It’s fun and I’m always kind of surprised that it works for me.
How do you think writing for children and young adults is different from writing for an adult audience?
I think when you write for teens, you’re tapping into what it was like to be a person that age. As a teen you filter everything much more personally. The emotion has to be authentic. So in that sense it’s not different from adult fiction. No matter what, you have to be true to character. In the case of teen fiction, that character is a young person looking at the world through the level of experience they have. They can feel so self-conscious and even the smallest things can feel so embarrassing. And then there’s the amazing discovery of who we really are and what we were meant to do. Being separate from our parents and yet maintaining those relationships…. That’s a really tricky skill to master. So many things are new and sometimes that’s scary. It’s a huge deal, for instance, the first time you hold a boy’s hand. A huge deal. Adult fiction is just different: you’re living through the eyes of a character who’s already had those experiences.
For Fiction Writers: Do you listen (or talk to) to your characters?
Sort of. I have these times as a writer when I’m kind of drifting mentally, getting in the zone, and I’m feeling and seeing things as that character, sort of like falling into a movie mid-action. And that’s the best possible way I can describe what it’s like to become lost in a character or getting lost in the story. You become that person in that moment and it’s kind of magical and mysterious. And fun.
It’s a similar experience to reading a good book, when you’re so engrossed in the story that the room you’re sitting in and the sound of the TV your brother is watching fades into the background and disappears. You’re in the story. You ARE that character. In fact, you’re completing the story. Your mind unconsciously fills in the gaps that the writer left out, and you’re bringing your own worldview and experience, your own senses to the page. That too is magical and that’s one reason why I love connecting with readers so much. They’ve completed the cycle. 🙂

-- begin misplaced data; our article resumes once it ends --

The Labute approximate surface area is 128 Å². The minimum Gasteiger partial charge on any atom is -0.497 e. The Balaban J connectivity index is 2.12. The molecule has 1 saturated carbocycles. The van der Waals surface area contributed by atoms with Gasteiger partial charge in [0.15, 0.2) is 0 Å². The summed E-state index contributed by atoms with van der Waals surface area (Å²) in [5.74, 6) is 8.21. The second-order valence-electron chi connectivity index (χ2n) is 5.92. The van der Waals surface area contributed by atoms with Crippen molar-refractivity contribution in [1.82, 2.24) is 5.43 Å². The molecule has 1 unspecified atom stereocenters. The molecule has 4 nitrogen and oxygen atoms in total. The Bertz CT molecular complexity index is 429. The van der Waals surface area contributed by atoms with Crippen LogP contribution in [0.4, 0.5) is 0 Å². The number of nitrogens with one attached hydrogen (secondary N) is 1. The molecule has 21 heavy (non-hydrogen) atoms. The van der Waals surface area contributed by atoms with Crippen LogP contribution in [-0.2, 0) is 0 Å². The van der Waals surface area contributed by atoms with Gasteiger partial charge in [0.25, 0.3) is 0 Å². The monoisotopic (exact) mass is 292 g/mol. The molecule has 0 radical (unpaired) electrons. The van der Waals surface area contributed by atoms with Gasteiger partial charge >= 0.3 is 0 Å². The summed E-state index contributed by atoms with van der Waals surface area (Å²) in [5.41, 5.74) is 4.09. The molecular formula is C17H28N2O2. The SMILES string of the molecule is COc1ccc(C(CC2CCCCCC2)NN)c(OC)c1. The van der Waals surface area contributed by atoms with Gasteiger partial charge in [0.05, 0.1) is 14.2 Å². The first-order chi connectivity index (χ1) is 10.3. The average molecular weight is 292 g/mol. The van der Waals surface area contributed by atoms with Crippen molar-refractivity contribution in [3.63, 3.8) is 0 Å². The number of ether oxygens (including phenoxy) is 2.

How did you decide how to publish your books?
I published my novella with a small press a couple of years ago. When my rights came back to me (meaning our contract came up for renewal), I decided to get my rights back and publish it myself. I wanted to rewrite it as a straight-up YA (and not adult-fantasy-romance-but-YA-friendly, which was what it was). Once I did that and self-published the novella as YA, a light switched on in me and I knew I wanted to self-publish AIRE too. I’d experienced such long waits trying to get traditionally published, which was discouraging and consumed a lot of my time. And I also felt I wasn’t getting any younger. Plus, I write a lot and I want to keep going. I feel I can do that best when I know I can publish the book I’ve just worked so hard on. I was at a stage when I was getting great feedback from editors & agents on my writing, so I felt confident about the quality of my work (well, as confident as an introverted, sensitive-soul, writer-type like me can be!). One editor in particular made a comment in a rejection letter that made me think I could do it. She said– after a two-year back-and-forth–that she felt teen readers would get “swept up” in my story, but she just wasn’t able to get 100% support from her publisher to contract the story. Something clicked inside me and I said, “I may have an audience out there! And I can publish this book myself!” And I love the path I’ve chosen.
PS I’m grateful to that editor and still have fond feelings toward her. Sending my thanks, Editor M! I mean that. I appreciate your belief in my work, and I’m sorry it didn’t work out. But I’m also kind of glad it didn’t, because I’m really happy.)
What do you think about the future of book publishing?
I think it’s a big, wide-open world. It’s an exciting and a scary time, with lots of changes. You have to adapt. You do the best you can and you try to find readers. That’s the only part of the equation that really matters. How you get there is up to the individual writer. And, perhaps, like me, you want to support yourself with an income from your writing. That may take some creativity, and it will absolutely take a lot of hard work, whatever road you end up on.
What do you use?
Ghostwriter, Professional Editor, Professional Cover Designer, Beta Readers
What genres do you write:: young adult teen fantasy romance
What formats are your books in: Both eBook and Print